Sunday, August 26, 2018

A Map of Spanish Readers

In 2004, when I left my middle school Spanish job and moved to another district to teach high school Spanish at Palmyra, there were very few Spanish readers/novels available to use in the classroom. The previous teacher left me with a class set of novels that was more suitable for an upper college level class, (and which were still shrink-wrapped so he must have had the same reaction to the books), and a splattering of other readers, such as El Cid, Don Quijote, Leyendas lationamericanas, Historias de la Artámila, and several others.  The ones that were most useful were 3 readers by Arturo de Rosa about the detective Pepino González. I used the Pepino readers with my Spanish 4 class although it took a lot of scaffolding to make it accessible, (especially since teaching with CI was not common practice at the high school when I started working at Palmyra so their reading in the language experience was very limited).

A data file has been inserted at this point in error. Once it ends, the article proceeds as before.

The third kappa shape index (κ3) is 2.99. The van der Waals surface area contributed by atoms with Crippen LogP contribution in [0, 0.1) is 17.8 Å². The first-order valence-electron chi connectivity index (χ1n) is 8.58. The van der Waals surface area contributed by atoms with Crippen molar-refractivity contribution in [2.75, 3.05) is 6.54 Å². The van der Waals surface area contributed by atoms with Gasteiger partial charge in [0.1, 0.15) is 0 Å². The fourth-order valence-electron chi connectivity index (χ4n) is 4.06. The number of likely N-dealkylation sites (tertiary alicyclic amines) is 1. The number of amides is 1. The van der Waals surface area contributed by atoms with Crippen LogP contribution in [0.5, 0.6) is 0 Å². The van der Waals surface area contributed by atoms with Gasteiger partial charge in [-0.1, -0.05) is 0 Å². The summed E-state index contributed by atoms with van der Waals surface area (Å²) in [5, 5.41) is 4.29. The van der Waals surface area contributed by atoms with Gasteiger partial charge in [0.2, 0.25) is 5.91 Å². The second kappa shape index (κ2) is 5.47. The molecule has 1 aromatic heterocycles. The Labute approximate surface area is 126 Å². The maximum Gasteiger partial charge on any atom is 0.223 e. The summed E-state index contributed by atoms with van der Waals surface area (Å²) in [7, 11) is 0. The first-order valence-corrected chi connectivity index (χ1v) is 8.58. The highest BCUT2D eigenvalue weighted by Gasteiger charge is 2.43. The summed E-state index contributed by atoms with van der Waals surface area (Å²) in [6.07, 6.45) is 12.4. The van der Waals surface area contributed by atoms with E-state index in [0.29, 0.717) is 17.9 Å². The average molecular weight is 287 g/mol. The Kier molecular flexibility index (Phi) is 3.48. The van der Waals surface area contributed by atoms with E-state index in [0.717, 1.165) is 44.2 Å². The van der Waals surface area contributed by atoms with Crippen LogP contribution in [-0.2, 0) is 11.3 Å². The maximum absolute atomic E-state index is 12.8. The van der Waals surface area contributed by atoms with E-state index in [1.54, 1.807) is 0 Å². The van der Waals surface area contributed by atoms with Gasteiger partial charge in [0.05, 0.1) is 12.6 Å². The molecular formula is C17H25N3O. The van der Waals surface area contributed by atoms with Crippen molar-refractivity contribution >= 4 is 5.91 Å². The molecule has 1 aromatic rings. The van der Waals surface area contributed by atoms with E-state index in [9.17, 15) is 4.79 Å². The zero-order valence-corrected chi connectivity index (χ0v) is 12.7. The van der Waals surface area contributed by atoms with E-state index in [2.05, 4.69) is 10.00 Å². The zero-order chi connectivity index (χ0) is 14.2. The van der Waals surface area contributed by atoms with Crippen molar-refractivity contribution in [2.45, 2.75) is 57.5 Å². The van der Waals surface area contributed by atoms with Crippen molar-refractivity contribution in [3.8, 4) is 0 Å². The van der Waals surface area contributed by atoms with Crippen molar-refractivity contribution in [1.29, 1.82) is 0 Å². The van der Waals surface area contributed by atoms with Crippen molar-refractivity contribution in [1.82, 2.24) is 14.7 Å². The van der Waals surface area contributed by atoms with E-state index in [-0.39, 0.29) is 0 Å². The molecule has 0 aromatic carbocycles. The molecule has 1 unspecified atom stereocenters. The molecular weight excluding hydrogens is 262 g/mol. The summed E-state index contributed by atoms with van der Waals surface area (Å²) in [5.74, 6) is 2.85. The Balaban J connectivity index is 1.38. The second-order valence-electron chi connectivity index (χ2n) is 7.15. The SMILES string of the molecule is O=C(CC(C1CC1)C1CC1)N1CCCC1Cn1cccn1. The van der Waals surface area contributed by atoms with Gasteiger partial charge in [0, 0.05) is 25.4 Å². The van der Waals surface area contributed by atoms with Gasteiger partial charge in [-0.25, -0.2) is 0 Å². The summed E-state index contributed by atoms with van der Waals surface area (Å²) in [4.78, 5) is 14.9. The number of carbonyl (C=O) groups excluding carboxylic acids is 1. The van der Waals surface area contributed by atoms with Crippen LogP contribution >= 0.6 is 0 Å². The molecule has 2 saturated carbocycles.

However, in the last several years the number of Spanish readers available have exploded! Spanish teachers have a wide variety of readers to choose from to read with their students and to add to their class library for independent reading. If you're like me, and you want to keep the most recent Spanish books in your classroom to give your students a full range of books from which to choose, you are quite busy buying books throughout the year.

Not only are there loads of novels to choose from, and more added each year, but you can find a reader/novel that takes place in almost every single Spanish country, with only one exception - Paraguay.